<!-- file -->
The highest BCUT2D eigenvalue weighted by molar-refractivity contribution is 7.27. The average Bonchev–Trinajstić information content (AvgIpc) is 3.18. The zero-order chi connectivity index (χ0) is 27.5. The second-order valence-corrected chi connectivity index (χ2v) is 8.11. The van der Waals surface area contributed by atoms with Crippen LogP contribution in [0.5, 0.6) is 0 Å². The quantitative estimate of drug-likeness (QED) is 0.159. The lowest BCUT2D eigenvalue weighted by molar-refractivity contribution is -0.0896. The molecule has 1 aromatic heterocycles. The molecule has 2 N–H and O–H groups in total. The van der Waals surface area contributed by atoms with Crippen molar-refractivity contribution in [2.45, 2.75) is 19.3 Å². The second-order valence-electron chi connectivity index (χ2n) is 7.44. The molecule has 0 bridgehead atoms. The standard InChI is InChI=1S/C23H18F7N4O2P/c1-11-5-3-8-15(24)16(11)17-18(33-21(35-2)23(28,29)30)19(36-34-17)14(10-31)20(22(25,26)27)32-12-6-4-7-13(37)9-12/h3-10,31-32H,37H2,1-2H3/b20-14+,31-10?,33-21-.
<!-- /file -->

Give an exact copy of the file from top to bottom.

The highest BCUT2D eigenvalue weighted by molar-refractivity contribution is 7.27. The average Bonchev–Trinajstić information content (AvgIpc) is 3.18. The zero-order chi connectivity index (χ0) is 27.5. The second-order valence-corrected chi connectivity index (χ2v) is 8.11. The van der Waals surface area contributed by atoms with Crippen LogP contribution in [0.5, 0.6) is 0 Å². The quantitative estimate of drug-likeness (QED) is 0.159. The lowest BCUT2D eigenvalue weighted by molar-refractivity contribution is -0.0896. The molecule has 1 aromatic heterocycles. The molecule has 2 N–H and O–H groups in total. The van der Waals surface area contributed by atoms with Crippen molar-refractivity contribution in [2.45, 2.75) is 19.3 Å². The second-order valence-electron chi connectivity index (χ2n) is 7.44. The molecule has 0 bridgehead atoms. The standard InChI is InChI=1S/C23H18F7N4O2P/c1-11-5-3-8-15(24)16(11)17-18(33-21(35-2)23(28,29)30)19(36-34-17)14(10-31)20(22(25,26)27)32-12-6-4-7-13(37)9-12/h3-10,31-32H,37H2,1-2H3/b20-14+,31-10?,33-21-.